Why are only the SNP worthy of criticism in the Labour canon?

    The minority SNP administration was barely 3 years ago.

    Why did Lord McC not even try to soldier on with a Lab/LD coalition that would only have been 3 short of a majority?

    With a non-voting Con PO, he would have had 64 onside if he could have negotiated tacit support from the Scottish Greens; enough to draw a motion of No Confidence in him and hence remain FM.

  17. @Graham

    The problem with, trying to use Tory support in the previous parliament is that the SNP administration did rather well, so well they were elected at the next SGE with a majority.

    The problem with ’79 is it is countered by ‘It was a Labour amendment that denied us a parliament in ’79’

  18. MR. N

    Thanks-well if thats really it-no change of leader will help.

  19. @Colin

    The headline in the Scotland on Sunday today was Murphy ‘Labour is for the Prosperous and the Poor’ sums up why people are so disillusioned with Scottish Labour. The Labour movement is not for the rich and powerful – they have plenty of power and representation. It was a mass movement where co-operation and solidarity give the workers and ordinary people a voice and influence.

    Scottish Labour intend under Murphy to move to the right of the SNP – they have given up on their socialist and nationalist wings and intend to go after Tory voters. And to get to the right of the SNP you have to go fairly far right. SNP voters in Angus, Perth countryside are affluent and very middleclass.

    I am not saying LiS should go full Neil Findlay but either he or Sarah would be far better choices

  20. @ Statgeek

    Enormous thanks.

    It really shows the daftness of the BBC’s claim that the gap closed because of drops in LD support this year, rather than increases in Green support.

  21. Lots of comments about police cautions much earlier in this thread. I didn’t respond because I’ve been away overnight with Mrs A for a stay in a Manor House hotel for her birthday.

    It’s true that cautions are sometimes used for domestic violence and sexual offence cases. I’d say two things to that, the first is that there may well be circumstances where such cautions are the wholly appropriate response. I have twice given cautions for indecent image offences, for example, once when the images were of older teenagers and of relatively low seriousness, and once when a father took photographs at his home address, despite the fact that his daughter had a habit of “flashing” the camera (we were satisfied there was no sexual motive, but he was aware of what she was doing, but was so used to it he didn’t think to halt the taking of the photograph). I can also imagine circumstances where cautions might be used for hands-on offences where the offenders were young or had learning disabilities (I understand many if not all of the identified “rape” cautions come into these categories, although it seems a bit extreme).

    The second is that, even if it is felt that certain categories of offences should never result in cautions, it is pretty easy to change the rules to make that a strict requirement. There’s no need to abandon the (generally very successful) cautioning scheme.

    There is one other factor at play. Although Cautions are only supposed to be administered when there is evidence to charge, this is frequently disregarded by police and CPS and cautions are often administered in cases (for example where the offender admits what they did but the victim won’t support a prosecution) where the straight choice is “Caution or Nothing”. Cautions bring with them a range of benefits. They trigger things like sex offender registration, or statutory investigation of an offender’s children. They also allow higher sentences to be passed for subsequent offending. All at very little cost in terms of time and resources.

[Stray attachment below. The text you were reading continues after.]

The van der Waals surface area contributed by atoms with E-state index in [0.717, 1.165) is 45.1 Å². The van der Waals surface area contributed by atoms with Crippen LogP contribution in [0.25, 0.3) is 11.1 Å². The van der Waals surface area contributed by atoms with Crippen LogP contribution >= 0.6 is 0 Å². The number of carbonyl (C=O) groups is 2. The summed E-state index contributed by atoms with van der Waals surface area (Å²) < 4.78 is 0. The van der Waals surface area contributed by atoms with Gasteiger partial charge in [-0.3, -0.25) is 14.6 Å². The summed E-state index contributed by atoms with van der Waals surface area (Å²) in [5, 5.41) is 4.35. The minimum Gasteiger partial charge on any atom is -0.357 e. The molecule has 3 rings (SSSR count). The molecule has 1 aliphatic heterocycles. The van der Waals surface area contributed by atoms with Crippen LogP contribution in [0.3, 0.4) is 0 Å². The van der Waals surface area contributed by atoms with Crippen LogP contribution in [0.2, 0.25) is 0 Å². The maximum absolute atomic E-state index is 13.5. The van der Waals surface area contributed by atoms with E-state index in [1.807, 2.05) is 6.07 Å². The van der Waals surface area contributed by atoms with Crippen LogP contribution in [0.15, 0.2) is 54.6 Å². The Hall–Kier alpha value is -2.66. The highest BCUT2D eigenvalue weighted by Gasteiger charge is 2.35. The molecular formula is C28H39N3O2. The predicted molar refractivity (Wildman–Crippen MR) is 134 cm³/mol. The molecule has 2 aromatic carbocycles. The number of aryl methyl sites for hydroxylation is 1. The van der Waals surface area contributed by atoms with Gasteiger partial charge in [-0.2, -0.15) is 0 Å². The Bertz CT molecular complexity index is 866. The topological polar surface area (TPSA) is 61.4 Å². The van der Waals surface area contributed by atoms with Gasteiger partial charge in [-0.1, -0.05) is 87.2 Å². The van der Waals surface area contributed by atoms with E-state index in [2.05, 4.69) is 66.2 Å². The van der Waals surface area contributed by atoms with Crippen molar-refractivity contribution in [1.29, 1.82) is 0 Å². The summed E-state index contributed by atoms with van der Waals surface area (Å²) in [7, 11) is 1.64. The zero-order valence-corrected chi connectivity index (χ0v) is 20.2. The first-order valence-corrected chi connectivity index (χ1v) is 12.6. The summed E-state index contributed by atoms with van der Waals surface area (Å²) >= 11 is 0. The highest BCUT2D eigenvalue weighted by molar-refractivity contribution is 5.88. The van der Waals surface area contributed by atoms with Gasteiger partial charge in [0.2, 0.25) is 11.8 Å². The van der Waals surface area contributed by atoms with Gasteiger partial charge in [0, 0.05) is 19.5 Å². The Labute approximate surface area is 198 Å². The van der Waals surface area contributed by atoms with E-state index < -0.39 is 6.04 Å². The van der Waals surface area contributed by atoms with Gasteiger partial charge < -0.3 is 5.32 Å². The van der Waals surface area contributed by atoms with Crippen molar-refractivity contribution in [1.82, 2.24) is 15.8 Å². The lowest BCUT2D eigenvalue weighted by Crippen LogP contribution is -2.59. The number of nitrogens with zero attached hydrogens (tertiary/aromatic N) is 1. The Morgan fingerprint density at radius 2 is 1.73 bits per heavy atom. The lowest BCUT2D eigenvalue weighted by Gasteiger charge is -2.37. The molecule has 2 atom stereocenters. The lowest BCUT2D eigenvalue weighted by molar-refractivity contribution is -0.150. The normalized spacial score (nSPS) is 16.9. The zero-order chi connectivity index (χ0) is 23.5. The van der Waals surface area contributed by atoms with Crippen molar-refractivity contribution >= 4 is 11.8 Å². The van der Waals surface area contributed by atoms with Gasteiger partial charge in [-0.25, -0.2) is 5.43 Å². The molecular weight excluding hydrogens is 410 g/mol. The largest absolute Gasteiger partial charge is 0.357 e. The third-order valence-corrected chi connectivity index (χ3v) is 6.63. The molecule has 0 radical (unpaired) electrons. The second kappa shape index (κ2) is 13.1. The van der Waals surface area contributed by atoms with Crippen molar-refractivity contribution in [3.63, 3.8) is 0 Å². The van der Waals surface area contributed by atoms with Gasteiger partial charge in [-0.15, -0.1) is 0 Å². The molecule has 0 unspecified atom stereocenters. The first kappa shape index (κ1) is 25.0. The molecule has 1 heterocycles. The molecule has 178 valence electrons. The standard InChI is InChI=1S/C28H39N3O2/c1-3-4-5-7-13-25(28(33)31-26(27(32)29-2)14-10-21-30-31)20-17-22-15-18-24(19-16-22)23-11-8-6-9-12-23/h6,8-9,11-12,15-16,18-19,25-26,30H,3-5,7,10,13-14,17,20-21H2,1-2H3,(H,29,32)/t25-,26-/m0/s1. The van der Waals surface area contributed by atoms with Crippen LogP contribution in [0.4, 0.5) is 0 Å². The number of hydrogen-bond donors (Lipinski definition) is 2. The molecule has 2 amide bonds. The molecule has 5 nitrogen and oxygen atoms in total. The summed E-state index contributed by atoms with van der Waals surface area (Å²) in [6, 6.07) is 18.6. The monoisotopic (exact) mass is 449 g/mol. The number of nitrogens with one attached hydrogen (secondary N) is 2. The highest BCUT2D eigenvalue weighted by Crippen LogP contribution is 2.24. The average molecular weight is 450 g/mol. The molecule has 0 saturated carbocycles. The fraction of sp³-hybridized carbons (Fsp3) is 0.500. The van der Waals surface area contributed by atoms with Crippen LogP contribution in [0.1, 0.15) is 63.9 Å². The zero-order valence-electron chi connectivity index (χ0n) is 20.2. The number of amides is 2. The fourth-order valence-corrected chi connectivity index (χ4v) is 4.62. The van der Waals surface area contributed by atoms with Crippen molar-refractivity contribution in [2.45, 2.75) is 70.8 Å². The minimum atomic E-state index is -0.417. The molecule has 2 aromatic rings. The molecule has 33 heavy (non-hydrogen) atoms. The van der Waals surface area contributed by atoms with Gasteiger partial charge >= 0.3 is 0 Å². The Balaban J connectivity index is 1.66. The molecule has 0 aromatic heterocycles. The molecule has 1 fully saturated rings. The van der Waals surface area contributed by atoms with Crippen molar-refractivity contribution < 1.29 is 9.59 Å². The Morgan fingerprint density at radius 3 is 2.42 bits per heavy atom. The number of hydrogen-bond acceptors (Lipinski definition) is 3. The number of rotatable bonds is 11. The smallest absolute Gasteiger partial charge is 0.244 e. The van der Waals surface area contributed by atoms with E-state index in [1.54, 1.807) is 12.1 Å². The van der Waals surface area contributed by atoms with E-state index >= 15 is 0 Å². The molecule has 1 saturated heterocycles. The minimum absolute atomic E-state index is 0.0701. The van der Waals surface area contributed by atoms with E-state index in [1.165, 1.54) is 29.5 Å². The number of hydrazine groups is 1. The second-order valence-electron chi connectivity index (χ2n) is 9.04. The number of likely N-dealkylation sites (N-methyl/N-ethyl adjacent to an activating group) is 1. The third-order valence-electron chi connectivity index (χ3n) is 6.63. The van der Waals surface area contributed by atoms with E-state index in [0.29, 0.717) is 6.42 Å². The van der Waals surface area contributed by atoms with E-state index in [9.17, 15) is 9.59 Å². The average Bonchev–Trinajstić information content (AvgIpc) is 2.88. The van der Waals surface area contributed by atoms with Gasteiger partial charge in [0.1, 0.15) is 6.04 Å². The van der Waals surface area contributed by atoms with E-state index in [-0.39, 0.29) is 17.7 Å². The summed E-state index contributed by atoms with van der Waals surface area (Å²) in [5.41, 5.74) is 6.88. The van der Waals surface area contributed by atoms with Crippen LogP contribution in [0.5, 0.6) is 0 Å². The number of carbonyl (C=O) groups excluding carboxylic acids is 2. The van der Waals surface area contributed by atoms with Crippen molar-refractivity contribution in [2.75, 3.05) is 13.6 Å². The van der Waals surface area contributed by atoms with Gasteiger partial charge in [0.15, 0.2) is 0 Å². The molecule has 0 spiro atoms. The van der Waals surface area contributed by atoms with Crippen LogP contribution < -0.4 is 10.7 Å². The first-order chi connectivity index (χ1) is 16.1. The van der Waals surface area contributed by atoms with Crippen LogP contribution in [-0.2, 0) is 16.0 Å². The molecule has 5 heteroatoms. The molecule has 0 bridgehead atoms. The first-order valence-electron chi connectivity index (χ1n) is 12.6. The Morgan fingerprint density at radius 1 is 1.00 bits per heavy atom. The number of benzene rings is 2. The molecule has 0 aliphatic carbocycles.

If cautions are abandoned, it is unlikely to lead to significantly more prosecutions. There will simply be more “No Further Actions” and police resources will be further diverted from “solvable” cases into tail-chasing to get the various statements and documents necessary for a potential prosecution.

    Net effect – less justice, not more.

  22. @Couper
    The point is that the SNP are perfectly content to work with the Tories when it suits them. To condemn Labour for doing likewise is pure hypocrisy – and Darling should have said so.

    It’s pure supposition to suggest that Thatcher’s election was inevitable in 79. As it was, Labour managed a fair recovery from the Winter of Discontent with the Tory lead dropping from 20% to 7%.A few more weeks or months – putting more distance between polling day and the industrial strife – could well have cut the margin to 2 or 3% and so denied Thatcher a majority.

  23. GRAHAM

    I’m not a member of any political party, but to suggest that compromises over things like the odd budget motion, also offered to Lab, compare in any way with the Lab, Con & LD love-in during the referendum beggars belief. In any event, it could hardly have been Darling who made the point during the debates since he was representing all 3 of those parties plus other groups at the time, whilst pretending that LFI did not exist.

    Re 1979, had Callaghan made any one of a number of possible compromises with other parties he would have lasted until October. I suspect that the reason he made none was the intransigence of his own back-benchers. Had he been able to limp on there is little reason to suppose the GE would have worked out differently because his “Lucky Jim” moniker was already long past its sell by date.

  24. There are a lot of people who do not know what they are talking about here. Medway has had a MASSIVE influx of Eastern European immigration. We had the Albanians and Kosovans in the late nineties and we are now having all the Polish, Romanian, Lithuanian etc and we’re sick of it. Half of them do not work, none of them work high-skilled jobs and a lot of them have kids. My old primary school hardly has any English pupils there- none passed the 11+ a few years ago (when I attended in the nineties 33% passed the 11+).

    The area has become a complete ghetto due to immigration and we’re fed up with it. Cameron doesn’t have the bulls to sort it out. We need Farage/Hannan.

  25. @Phil Haines

    “The emphasis on giving a proper voice to the English regions will allow Labour to tap into the anti Westminster/London mood prevalent across the rest of England.”

    NO. Not English regions- England. Don’t try and dilute English opinion by giving regions a say, when England as a country should be given a say!

    I am surprised that AW lets you get away with that diatribe. Try another site.